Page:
• 19 Table 2 includes the responses to the questions on cash dividends.
  • The results indicate that individual investors do not see dividends as a way to control for possible overinvestment tendencies by management.
  • Both the mean and the median are significantly different from 4. Brav et al. (2004) try to find out from the executives why individual investors want dividends.

5.3. Results on Stock Dividends

  • The first question in Table 5 asks whether respondents consider stock dividends to be more like stock splits (response possibility 7) or like cash dividends (response possibility 1).
  • The median is significantly different from four at the 5% level.
  • The differences in scores between the different education and income groups are also not significant.
  • The second question on stock dividends (Question 29) shows that when only considering transaction costs, on average, investors prefer stock dividends compared to cash dividends.
  • All sub-samples for this question show a score that is significantly higher than 4.

5.4. Robustness Checks

  • Answers by respondents who do not want to receive dividends or who are indifferent may not be valid in testing theories of why dividends are relevant.
  • No a priori theoretical or empirical basis exists for this distinction, but it does seem possible.
  • The authors believe that investors, who prefer not to receive dividends or are indifferent, should still have valid opinions on the theories for and against dividends, since they are equally part of the market for shares.
  • The authors tested to see if this potentially confounding effect exists.
  • The results display a similar pattern to those in Tables 2-5, and so the authors have not reproduced them here.

6. Summary and conclusions

  • Most of the finance theory on dividend policy starts with the behavior of shareholders.
  • The empirical finance literature on this topic either studies share price reactions or surveys corporate executives for their opinions.
  • The authors received 555 responses from consumers that have, or recently had, investments in stocks of individual companies or investment funds.
  • The authors find that investors have a strong preference to receive dividends.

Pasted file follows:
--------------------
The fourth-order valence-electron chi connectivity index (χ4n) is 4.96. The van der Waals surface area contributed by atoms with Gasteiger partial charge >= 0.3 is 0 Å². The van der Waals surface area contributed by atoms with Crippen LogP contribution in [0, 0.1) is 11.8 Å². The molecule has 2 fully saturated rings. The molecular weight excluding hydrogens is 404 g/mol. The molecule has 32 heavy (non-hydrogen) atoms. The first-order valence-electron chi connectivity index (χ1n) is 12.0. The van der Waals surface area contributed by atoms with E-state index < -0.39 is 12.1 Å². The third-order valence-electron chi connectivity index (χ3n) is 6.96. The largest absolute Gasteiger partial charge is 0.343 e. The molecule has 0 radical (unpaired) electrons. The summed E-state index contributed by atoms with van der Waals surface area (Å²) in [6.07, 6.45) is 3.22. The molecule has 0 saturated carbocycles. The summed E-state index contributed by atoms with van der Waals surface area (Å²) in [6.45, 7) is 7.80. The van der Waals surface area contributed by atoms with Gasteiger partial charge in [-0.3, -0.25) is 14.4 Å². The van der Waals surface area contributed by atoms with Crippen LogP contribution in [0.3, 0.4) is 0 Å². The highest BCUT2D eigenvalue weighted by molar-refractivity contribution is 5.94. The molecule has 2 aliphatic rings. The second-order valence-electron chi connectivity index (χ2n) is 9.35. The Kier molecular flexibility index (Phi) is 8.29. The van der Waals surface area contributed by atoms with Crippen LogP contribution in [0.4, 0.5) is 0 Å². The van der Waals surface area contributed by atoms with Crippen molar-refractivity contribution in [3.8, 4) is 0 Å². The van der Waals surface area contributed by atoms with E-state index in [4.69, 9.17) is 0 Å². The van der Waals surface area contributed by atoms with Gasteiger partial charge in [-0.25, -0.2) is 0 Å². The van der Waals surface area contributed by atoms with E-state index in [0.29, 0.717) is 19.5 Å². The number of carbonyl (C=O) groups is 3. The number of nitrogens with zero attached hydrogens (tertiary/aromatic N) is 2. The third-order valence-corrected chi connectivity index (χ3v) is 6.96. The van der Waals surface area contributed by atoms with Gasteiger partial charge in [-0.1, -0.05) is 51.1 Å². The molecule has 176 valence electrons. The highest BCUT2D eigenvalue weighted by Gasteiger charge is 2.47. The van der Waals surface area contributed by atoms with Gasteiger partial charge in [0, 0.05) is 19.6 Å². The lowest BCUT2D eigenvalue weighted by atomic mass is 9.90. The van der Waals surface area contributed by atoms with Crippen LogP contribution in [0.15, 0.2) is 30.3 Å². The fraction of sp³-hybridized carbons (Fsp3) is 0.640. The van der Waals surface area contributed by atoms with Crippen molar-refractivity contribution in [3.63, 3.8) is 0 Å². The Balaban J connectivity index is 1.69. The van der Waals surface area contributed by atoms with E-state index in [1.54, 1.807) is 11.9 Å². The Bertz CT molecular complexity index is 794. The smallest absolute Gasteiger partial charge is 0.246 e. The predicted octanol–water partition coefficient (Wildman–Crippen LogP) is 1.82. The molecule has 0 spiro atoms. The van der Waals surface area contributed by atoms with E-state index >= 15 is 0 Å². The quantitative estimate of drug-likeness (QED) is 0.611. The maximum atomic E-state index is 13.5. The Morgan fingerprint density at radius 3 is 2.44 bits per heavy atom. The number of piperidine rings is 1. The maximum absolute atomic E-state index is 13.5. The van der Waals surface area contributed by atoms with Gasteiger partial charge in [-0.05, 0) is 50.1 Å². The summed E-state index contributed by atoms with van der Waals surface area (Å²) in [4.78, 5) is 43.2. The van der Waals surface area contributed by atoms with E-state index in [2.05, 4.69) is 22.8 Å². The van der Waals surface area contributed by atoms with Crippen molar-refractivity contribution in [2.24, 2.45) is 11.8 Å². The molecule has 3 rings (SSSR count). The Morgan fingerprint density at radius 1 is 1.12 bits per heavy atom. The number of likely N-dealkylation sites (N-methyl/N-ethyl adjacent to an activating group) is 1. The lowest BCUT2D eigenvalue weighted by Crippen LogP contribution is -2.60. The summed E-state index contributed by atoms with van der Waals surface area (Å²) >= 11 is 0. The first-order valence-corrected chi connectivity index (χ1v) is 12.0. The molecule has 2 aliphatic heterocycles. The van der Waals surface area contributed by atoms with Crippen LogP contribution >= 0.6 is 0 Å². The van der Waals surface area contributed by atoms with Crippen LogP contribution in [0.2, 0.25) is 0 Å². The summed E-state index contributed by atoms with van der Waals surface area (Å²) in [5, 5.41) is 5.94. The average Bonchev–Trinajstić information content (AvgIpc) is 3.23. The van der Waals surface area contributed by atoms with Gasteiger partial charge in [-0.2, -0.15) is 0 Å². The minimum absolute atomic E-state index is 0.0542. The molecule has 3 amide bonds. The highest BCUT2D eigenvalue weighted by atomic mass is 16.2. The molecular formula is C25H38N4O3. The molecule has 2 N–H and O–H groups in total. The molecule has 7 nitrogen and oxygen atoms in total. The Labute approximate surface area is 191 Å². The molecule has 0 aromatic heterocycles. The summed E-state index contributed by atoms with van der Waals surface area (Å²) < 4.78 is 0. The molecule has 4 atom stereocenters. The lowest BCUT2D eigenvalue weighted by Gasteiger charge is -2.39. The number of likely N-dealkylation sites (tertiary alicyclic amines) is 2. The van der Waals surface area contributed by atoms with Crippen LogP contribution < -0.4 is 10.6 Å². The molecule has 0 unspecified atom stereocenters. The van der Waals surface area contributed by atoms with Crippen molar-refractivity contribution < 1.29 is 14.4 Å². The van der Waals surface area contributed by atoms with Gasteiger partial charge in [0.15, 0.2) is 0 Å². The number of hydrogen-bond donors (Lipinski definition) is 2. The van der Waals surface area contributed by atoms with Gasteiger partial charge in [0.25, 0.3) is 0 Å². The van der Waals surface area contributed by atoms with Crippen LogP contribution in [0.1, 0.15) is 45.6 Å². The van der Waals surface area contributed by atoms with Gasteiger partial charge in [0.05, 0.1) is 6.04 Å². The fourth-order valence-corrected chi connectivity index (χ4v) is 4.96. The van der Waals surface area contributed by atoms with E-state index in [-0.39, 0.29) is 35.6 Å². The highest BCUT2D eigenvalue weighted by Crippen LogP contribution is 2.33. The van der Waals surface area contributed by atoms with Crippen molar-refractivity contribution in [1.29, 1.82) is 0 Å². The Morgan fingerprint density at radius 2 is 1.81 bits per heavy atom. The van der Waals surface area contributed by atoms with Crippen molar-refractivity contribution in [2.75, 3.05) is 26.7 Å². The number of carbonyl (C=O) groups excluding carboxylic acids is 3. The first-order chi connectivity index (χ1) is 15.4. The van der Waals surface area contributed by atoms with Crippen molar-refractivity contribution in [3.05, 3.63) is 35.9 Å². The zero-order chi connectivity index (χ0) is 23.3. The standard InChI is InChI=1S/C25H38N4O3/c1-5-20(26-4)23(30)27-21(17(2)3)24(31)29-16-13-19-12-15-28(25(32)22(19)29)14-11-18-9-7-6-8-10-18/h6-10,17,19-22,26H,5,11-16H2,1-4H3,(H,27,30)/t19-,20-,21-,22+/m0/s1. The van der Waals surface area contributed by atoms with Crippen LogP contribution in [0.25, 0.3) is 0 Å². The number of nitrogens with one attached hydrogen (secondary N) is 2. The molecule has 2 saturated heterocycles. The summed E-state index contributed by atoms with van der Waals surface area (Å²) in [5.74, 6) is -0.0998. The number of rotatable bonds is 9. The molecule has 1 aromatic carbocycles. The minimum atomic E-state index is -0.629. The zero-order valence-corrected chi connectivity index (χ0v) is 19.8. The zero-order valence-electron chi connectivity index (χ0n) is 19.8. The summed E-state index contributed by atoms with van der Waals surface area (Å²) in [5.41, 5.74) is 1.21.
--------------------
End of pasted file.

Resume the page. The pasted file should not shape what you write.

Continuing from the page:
• The results are inconsistent with the agency theories of Easterbrook (1984) and Jensen (1986).

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Citations
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Journal ArticleDOI
TL;DR: The most important factors influencing dividend policy are the level of current and expected future earnings, the stability of earnings, and the pattern of past dividends, according to survey results as mentioned in this paper.
Abstract: Purpose – The purpose of this research is to analyze survey results on the perception of dividends by managers of dividend‐paying firms listed on the Toronto Stock Exchange (TSX).Design/methodology/approach – Managers from a sample of 291 dividend‐paying TSX‐listed Canadian firms were surveyed about their views on dividends.Findings – The most important factors influencing dividend policy are the level of current and expected future earnings, the stability of earnings, and the pattern of past dividends. Despite dramatic differences in the level of ownership concentration between Canadian and US firms, their corresponding managers' views on the determinants of dividends are similar. Canadian managers believe that dividend policy affects firm value but express little agreement with the theory of a residual dividend policy. They express strong support for the signaling and lifecycle explanations for paying dividends, but not for the bird‐in‐the‐hand, tax‐preference and dividend clientele, agency cost, or cat...

115 citations

Journal ArticleDOI
TL;DR: In this paper, the authors studied dividend payouts of 462 U.S. bank holding companies before and during the 2007-09 financial crisis and found that regulatory pressure was ineffective in limiting dividend payout by under-capitalized banks before the financial crisis.

112 citations

Journal ArticleDOI
TL;DR: In this paper, the authors studied the risk perceptions of individual investors by asking experimental questions to 2,226 members of a consumer panel and analyzed their responses in order to find which risk measures they implicitly use.
Abstract: Risk perceptions of individual investors are studied by asking experimental questions to 2,226 members of a consumer panel. Their responses are analyzed in order to find which risk measures they implicitly use. We find that most investors implicitly use more than one risk measure. For those investors who systematically perceive risk according to the same risk measure, semi-variance of returns is most popular. Semi-variance is similar to variance, but only negative deviations fro the mean or another benchmark are taken into account. Stock investors implicitly choose for semi-variance as a risk measure, while bond investors favor probability of loss. Investors state that they consider the original investment to be the most important benchmark, followed by the risk-free rate of return, and the market return. However, their choices in the experimental questionnaire study reveal that the market return is the most important benchmark.